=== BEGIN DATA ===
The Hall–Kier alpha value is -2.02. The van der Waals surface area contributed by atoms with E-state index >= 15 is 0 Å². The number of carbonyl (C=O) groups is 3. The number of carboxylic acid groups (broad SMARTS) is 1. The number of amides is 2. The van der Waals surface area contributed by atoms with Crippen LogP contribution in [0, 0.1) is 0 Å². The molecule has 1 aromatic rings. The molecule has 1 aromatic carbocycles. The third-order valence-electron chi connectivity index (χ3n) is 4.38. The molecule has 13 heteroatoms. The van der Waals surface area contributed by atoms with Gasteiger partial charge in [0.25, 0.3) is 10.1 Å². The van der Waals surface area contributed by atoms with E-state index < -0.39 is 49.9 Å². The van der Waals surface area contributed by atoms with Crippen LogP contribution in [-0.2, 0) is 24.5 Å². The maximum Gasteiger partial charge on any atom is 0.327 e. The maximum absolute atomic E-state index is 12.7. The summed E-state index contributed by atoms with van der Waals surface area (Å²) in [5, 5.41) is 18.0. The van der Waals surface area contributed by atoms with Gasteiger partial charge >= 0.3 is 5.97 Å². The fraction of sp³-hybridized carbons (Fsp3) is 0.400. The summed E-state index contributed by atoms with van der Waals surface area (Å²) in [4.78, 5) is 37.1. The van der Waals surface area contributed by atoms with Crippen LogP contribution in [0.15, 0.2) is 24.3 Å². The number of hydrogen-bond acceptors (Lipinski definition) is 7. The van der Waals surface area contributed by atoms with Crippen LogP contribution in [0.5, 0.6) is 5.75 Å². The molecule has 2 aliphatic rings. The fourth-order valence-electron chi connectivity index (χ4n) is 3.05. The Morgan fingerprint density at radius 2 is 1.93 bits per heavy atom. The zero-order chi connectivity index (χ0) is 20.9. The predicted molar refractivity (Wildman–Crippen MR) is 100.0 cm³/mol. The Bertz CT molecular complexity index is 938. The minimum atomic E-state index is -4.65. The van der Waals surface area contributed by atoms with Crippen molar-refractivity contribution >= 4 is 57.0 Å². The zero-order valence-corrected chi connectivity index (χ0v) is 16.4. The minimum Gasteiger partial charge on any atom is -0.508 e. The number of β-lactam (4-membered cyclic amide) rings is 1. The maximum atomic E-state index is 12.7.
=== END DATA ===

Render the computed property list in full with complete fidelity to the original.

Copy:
The Hall–Kier alpha value is -2.02. The van der Waals surface area contributed by atoms with E-state index >= 15 is 0 Å². The number of carbonyl (C=O) groups is 3. The number of carboxylic acid groups (broad SMARTS) is 1. The number of amides is 2. The van der Waals surface area contributed by atoms with Crippen LogP contribution in [0, 0.1) is 0 Å². The molecule has 1 aromatic rings. The molecule has 1 aromatic carbocycles. The third-order valence-electron chi connectivity index (χ3n) is 4.38. The molecule has 13 heteroatoms. The van der Waals surface area contributed by atoms with Gasteiger partial charge in [0.25, 0.3) is 10.1 Å². The van der Waals surface area contributed by atoms with E-state index < -0.39 is 49.9 Å². The van der Waals surface area contributed by atoms with Crippen LogP contribution in [-0.2, 0) is 24.5 Å². The maximum Gasteiger partial charge on any atom is 0.327 e. The maximum absolute atomic E-state index is 12.7. The summed E-state index contributed by atoms with van der Waals surface area (Å²) in [5, 5.41) is 18.0. The van der Waals surface area contributed by atoms with Gasteiger partial charge >= 0.3 is 5.97 Å². The fraction of sp³-hybridized carbons (Fsp3) is 0.400. The summed E-state index contributed by atoms with van der Waals surface area (Å²) in [4.78, 5) is 37.1. The van der Waals surface area contributed by atoms with Crippen LogP contribution in [0.15, 0.2) is 24.3 Å². The number of hydrogen-bond acceptors (Lipinski definition) is 7. The van der Waals surface area contributed by atoms with Crippen LogP contribution in [0.5, 0.6) is 5.75 Å². The molecule has 2 aliphatic rings. The fourth-order valence-electron chi connectivity index (χ4n) is 3.05. The Morgan fingerprint density at radius 2 is 1.93 bits per heavy atom. The zero-order chi connectivity index (χ0) is 20.9. The predicted molar refractivity (Wildman–Crippen MR) is 100.0 cm³/mol. The Bertz CT molecular complexity index is 938. The minimum atomic E-state index is -4.65. The van der Waals surface area contributed by atoms with Crippen molar-refractivity contribution >= 4 is 57.0 Å². The zero-order valence-corrected chi connectivity index (χ0v) is 16.4. The minimum Gasteiger partial charge on any atom is -0.508 e. The number of β-lactam (4-membered cyclic amide) rings is 1. The maximum atomic E-state index is 12.7.